Accredited Guide Number: 26
Dudley Giles has been an active battlefield guide for over 25 years and was an early member of the Guild of Battlefield Guides.
A former British Army officer, Dudley managed, in a career spanning nearly 34 years, to serve a third of his time in North West Europe (Germany and Belgium), a third in the UK (including three residential tours in Northern Ireland) and a third in ‘exotic’ locations such as Afghanistan, Bosnia, Canada, Croatia, Kosovo and the flanks of NATO (Norway and Turkey). In 1990 he attended the Army Command and Staff Course, and, in 2001, was serving as NATO’s senior military police officer during the climactic events post 9/11. In 2006/7 he deployed to Afghanistan as General Richards’ senior police advisor and his last appointment in the Army before finally retiring in 2012 he was Deputy Provost Marshal (Army).
In 2006/7 Dudley found himself on the modern battlefields of Afghanistan and was able to help soldiers, diplomats and journalists understand the historical similarities between the present and past experience of British soldiers in that country. On his return he acted as the chief battlefield guide for the very first Help for Heroes Big Battlefield Bike Ride and continued to support the charity in that capacity until 2013. This experience eventually led him to set up a specialist touring company -‘Battlefields by Bike.
Dudley took his first degree in Law (LL.B (Hons) at the University of Leeds in 1979 and later a Masters Degree in British First World Studies (2010) – graduating with Distinction.
When not running his own tours or carrying out research, Dudley works as an independent contractor for schools, military groups, families and other battlefield touring companies.
Accredited Guide Number: 62
Ian Gumm is the founder and CEO of In The Footsteps, a leading independent battlefield tour operator, as well as a full-time battlefield historian and guide. He is a former Chair of the International Guild of Battlefield Guides and has led tours since 1998. During that time, Ian has visited the battlefields of Anglo-Saxon England, the Norman Conquest, the Hundred Years War, the War of the Roses, the English Civil Wars, the Napoleonic Wars, the Anglo-Zulu War, the First World War, the Second World War … and much more.
“Touring the battlefield is my passion, it is what I love to do, and I feel extremely privileged to be able to escort people around the battlefields of the world visiting some of the most important historical sites that have shaped the world in which we live.”
Ian served in the British Army as a Reservist for thirty-six years during which time he commanded B (Rorke’s Drift) Company of the 2nd Battalion the Royal Regiment of Wales; commanded the Regimental Contingent at the affiliation parade with 121 South African Infantry Battalion (a Zulu Battalion) in South Africa; was the officer responsible for the training of all junior and potential officers in Wales; trained junior managers in the Defence Industry as the Officer Commanding the Sandhurst Leadership Challenge in Wales, and was the staff officer responsible for the First World War Centenary Commemorations for Wales.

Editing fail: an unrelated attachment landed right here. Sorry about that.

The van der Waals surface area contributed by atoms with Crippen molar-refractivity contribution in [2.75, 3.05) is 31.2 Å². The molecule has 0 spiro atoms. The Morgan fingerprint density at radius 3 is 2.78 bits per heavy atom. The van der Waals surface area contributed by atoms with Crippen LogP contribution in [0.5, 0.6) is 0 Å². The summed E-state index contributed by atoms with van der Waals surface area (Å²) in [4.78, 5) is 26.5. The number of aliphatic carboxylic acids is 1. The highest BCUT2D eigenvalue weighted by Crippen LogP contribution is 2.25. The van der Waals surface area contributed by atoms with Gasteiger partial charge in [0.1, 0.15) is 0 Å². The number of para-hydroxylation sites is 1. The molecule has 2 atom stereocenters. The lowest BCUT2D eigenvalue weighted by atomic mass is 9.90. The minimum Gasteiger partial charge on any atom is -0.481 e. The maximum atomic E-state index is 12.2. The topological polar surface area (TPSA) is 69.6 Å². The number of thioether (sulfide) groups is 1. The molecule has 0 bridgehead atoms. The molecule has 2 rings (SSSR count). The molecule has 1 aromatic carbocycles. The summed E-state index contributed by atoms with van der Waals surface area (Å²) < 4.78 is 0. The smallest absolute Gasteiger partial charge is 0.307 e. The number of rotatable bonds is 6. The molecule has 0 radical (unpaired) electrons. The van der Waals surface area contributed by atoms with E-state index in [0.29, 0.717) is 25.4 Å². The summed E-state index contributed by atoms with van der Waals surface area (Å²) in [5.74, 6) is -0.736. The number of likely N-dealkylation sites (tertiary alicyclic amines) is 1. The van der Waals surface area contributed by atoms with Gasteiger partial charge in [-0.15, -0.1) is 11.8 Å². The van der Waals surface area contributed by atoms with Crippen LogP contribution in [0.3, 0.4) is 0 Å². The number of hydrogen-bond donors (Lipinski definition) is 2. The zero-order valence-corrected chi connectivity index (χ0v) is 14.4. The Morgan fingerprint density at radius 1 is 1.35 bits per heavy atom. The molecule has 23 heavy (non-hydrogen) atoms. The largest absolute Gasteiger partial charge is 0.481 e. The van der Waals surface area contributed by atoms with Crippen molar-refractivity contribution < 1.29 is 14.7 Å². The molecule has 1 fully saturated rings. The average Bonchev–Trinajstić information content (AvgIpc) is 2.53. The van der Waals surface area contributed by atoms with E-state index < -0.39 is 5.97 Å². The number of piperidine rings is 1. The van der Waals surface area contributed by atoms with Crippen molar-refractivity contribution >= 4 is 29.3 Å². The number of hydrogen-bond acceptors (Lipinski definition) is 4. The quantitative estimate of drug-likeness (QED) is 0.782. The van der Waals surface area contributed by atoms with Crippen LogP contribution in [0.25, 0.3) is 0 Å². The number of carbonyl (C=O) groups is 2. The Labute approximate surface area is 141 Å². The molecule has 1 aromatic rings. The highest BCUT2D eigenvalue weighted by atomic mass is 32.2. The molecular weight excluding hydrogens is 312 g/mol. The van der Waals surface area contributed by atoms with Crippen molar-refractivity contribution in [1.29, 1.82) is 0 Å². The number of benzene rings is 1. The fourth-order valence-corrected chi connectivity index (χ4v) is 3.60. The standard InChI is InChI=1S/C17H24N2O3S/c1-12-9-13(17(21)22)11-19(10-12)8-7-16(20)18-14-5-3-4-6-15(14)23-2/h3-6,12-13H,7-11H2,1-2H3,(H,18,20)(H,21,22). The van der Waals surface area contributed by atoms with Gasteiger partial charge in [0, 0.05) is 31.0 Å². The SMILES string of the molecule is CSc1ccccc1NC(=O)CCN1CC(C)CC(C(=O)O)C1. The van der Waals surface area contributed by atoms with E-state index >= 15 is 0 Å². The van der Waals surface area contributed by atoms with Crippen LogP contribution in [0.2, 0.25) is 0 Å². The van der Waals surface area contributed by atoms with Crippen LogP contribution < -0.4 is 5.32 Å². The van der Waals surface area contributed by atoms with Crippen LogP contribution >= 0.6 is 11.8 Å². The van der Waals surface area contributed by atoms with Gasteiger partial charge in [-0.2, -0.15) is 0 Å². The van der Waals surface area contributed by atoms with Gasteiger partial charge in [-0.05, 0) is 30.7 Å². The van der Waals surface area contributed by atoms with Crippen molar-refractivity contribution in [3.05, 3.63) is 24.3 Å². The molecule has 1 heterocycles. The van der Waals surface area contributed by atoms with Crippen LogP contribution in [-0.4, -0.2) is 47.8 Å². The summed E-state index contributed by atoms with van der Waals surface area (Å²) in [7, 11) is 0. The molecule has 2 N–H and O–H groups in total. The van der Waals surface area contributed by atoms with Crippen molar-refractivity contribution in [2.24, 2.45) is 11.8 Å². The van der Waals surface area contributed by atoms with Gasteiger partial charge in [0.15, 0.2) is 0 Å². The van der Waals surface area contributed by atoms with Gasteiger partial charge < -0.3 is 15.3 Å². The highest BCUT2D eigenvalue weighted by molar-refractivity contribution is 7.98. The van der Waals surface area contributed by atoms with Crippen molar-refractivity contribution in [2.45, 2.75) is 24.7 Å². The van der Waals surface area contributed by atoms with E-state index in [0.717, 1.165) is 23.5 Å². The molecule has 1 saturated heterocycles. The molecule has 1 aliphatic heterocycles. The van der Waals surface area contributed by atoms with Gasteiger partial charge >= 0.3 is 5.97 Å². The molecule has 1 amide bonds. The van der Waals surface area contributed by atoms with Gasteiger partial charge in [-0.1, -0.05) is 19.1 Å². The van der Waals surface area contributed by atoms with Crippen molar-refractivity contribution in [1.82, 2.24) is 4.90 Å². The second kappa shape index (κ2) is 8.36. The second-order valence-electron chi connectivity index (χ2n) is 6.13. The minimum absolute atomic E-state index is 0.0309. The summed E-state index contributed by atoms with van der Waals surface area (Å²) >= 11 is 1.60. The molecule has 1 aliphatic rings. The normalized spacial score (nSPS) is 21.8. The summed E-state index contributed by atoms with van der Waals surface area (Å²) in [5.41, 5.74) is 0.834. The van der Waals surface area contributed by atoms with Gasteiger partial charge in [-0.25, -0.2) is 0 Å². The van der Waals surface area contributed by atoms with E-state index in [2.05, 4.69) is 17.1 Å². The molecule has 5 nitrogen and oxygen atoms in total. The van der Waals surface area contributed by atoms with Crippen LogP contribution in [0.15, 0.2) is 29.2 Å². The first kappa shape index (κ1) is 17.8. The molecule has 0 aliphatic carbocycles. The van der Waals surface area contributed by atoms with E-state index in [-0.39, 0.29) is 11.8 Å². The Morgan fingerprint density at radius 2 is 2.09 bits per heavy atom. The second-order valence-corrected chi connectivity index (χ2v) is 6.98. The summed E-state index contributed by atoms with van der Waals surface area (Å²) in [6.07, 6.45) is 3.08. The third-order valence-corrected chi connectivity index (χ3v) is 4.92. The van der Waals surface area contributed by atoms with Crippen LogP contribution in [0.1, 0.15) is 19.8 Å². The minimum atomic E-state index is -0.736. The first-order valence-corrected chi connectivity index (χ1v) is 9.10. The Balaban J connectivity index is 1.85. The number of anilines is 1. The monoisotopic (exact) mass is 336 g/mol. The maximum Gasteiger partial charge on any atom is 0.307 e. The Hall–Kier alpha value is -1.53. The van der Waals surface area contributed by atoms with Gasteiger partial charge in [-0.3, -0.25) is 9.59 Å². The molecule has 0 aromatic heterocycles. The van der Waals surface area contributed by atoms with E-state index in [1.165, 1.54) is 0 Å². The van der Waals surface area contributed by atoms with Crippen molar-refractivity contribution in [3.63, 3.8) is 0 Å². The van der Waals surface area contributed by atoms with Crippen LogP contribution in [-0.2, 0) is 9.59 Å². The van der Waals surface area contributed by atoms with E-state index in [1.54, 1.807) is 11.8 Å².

His experience, gained both on the battlefield and with the British Army, allows him to add a soldier’s perspective and paint the picture of a battle on the canvas of the countryside. This enhances your tour experience, as Ian is not only able to impart an understanding of the history, but also a feel for the men who took part in the battle and the ground over which it was fought.
“So, whether you are ‘following in the footsteps’ of an ancestor or relative on a genealogy tour; ‘following in the footsteps of heroes’ on a more general tour or retracing the steps of a military unit or formation on a battlefield study or staff ride you can be sure that Ian will deliver an experience that will leave you with memories that last a lifetime.”
As an Accredited Member of the International Guild of Battlefield Guides, Ian endeavours to maintain the high standards, both in terms of service and good practice, that are commensurate with the Guild’s ethos. In addition to being an Accredited Member of the International Guild of Battlefield Guides, Ian is a member of the Western Front Association, the Battlefields Trust, the Last Post Association, and the Society for Army Historical Research (SAHR).
As well as leading battlefield tours, Ian delivers interesting and informative military history talks and presentations to professional organisations, businesses, clubs, societies and other groups, small or large.
Accredited Guide Number: 112
Accredited Guide Number: 57